How a Job Listing Earned This Jewelry Entrepreneur a Business Advisor -- and Friend Stone and Strand founder Nadine McCarthy Kahane found a mentor so valuable, she brought her on as a formal advisor.

By Stephanie Schomer

Stone and Strand

In the Women Entrepreneur series Mentor Moments, female founders sit down to chat with their own mentors (and us!) about how and why the relationship developed, and the lasting impact it's had on their careers.

When Nadine McCarthy Kahane posted a job opening on her business school's alumni site, she thought she'd get a few good candidates out of it. Instead, she got a close friend and business advisor. Kahane's startup, Stone and Strand -- a jewelry marketplace and private label -- caught the attention of Chloe Thompson, who had a successful career in the retail and jewelry industries. (She currently serves as VP of commerce at Bespoke Post.) Thompson reached out simply to learn more about the growing company, and the two women quickly developed a valuable personal and professional relationship. Here, they tell us how.

How did you first meet?

Nadine McCarthy Kahane: I posted an opening for a marketing role on the Wharton alumni job board. Chloe reached out and was like, "I'm not right for this position, but I love what you're doing and I love the brand."

Chloe Thompson: I had heard about Nadine's company before, which was just maybe two years old at the time. I had worked in jewelry before and knew what a hard business it is, totally dominated by a couple of corporate giants. I just wanted to get involved and meet this woman.

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NMK: We had coffee -- like a first date -- and just hit it off. Right away Chloe commented on how yin and yang we are. We have very complementary skill sets and approaches to business. As a solo founder, I'm very aware of what I'm good at and what my limitations are. Without having a cofounder to fill in the gaps, I'm always on the lookout for other people who can help me bridge them.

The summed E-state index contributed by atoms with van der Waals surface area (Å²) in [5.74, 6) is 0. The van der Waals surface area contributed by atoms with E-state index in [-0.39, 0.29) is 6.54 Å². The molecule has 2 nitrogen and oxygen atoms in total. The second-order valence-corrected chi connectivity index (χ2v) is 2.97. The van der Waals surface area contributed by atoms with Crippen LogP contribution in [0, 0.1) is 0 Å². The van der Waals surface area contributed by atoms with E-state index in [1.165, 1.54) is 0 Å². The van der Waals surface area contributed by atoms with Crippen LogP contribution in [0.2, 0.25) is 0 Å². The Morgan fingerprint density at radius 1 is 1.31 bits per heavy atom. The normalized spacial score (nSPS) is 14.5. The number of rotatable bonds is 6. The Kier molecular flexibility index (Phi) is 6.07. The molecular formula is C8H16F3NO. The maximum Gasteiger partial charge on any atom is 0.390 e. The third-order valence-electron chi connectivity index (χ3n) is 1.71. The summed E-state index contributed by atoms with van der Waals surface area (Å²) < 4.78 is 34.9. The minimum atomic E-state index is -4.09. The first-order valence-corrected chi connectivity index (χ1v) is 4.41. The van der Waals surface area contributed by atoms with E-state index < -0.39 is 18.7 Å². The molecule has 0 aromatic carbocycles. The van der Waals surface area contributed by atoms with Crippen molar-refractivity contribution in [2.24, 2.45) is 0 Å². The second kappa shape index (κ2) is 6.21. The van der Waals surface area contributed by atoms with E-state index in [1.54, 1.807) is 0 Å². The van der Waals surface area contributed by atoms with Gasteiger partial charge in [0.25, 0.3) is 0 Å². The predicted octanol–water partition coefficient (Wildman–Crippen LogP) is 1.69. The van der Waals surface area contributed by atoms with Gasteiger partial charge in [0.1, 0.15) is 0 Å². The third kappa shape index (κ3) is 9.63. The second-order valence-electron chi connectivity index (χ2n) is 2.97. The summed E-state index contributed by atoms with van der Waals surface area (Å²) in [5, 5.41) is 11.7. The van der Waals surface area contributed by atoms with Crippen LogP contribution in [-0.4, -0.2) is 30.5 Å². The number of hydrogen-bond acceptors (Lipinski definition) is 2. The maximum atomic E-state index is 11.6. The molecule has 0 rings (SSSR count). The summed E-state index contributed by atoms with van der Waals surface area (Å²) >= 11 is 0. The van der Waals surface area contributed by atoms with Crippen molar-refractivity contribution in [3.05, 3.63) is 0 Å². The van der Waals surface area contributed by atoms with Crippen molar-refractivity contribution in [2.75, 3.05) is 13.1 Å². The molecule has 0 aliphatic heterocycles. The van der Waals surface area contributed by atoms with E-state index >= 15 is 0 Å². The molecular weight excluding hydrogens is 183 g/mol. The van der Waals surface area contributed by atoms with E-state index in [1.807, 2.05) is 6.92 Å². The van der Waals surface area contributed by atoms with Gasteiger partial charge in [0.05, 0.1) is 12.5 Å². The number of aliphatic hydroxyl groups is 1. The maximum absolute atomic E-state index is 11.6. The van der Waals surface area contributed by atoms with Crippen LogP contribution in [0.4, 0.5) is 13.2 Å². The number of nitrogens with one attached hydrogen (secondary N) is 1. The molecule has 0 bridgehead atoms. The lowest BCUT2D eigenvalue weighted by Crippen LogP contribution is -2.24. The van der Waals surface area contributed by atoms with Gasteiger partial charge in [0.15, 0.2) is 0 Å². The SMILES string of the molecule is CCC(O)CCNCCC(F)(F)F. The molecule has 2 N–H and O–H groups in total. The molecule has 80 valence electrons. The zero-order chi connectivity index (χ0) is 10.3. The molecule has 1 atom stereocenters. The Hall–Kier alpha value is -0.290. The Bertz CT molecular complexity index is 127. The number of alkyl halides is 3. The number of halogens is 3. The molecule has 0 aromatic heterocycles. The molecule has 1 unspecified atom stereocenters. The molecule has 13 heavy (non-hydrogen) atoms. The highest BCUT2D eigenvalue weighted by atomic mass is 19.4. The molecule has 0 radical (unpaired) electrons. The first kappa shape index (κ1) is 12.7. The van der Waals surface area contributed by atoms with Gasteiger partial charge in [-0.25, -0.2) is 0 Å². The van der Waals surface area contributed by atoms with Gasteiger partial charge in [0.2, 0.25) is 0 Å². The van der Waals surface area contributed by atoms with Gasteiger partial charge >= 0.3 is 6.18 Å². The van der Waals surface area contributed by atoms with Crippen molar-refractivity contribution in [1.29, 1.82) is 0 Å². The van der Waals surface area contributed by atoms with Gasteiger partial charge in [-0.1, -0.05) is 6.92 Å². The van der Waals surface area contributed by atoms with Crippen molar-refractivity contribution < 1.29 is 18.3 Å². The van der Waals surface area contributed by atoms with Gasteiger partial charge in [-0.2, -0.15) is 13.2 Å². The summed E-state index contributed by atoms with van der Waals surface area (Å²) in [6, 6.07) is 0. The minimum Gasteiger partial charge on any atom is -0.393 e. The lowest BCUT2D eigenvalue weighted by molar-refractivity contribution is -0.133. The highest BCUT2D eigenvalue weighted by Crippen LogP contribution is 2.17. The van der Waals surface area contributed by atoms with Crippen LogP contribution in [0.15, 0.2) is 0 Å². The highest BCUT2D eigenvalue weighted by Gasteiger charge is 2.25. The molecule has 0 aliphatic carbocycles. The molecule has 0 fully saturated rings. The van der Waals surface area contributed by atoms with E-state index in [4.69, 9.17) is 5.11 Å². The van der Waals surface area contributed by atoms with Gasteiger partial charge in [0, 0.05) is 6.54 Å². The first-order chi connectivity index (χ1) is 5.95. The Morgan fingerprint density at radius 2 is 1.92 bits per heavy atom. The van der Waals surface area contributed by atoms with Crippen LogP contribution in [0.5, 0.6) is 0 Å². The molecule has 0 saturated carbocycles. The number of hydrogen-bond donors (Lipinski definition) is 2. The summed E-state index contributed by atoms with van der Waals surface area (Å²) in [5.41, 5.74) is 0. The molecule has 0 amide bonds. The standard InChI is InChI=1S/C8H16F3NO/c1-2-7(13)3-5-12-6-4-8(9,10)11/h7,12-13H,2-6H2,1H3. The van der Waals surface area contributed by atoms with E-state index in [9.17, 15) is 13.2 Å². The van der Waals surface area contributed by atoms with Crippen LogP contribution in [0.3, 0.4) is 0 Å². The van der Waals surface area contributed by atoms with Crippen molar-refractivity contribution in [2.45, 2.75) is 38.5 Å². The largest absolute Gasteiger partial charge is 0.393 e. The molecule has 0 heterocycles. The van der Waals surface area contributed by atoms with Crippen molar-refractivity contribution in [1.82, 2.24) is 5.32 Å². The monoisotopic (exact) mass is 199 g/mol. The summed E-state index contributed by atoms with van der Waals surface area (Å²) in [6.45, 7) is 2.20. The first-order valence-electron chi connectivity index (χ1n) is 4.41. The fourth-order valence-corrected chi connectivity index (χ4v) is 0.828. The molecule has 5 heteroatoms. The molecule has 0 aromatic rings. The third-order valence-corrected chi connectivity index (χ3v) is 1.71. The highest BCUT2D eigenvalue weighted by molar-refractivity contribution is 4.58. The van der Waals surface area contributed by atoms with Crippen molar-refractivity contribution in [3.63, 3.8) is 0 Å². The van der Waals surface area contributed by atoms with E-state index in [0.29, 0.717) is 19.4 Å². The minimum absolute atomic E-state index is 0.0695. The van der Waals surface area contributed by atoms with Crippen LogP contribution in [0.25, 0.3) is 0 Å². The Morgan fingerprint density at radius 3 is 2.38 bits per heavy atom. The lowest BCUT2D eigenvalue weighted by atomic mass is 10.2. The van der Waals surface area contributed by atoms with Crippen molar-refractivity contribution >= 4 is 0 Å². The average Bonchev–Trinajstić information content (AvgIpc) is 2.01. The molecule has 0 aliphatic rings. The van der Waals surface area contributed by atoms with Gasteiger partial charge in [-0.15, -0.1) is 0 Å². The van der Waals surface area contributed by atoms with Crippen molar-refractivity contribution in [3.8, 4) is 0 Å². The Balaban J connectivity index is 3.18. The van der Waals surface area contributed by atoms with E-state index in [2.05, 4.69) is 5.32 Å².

CT: I did some consulting for Nadine when I was in between jobs, working on the brand's strategy and voice. My career has mostly been at the intersection of the analytical and the creative. There aren't many MBAs who can do both, and I think Nadine had encountered a lot of traditional MBA people who were great at numbers, but not anyone that was passionate about the space she was working in. I was kind of the prototypical Stone and Strand customer. We just saw eye to eye. After I stopped consulting, I stayed on as an advisor.

NMK: It was a super-intense time for us, so I always say that Chloe saw us at our worst -- which is good for any relationship. I was pregnant at the time, we were in the middle of a rebranding project, it was nuts. It helped us establish a relationship of trust.

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What issues, in particular, did she help you work through?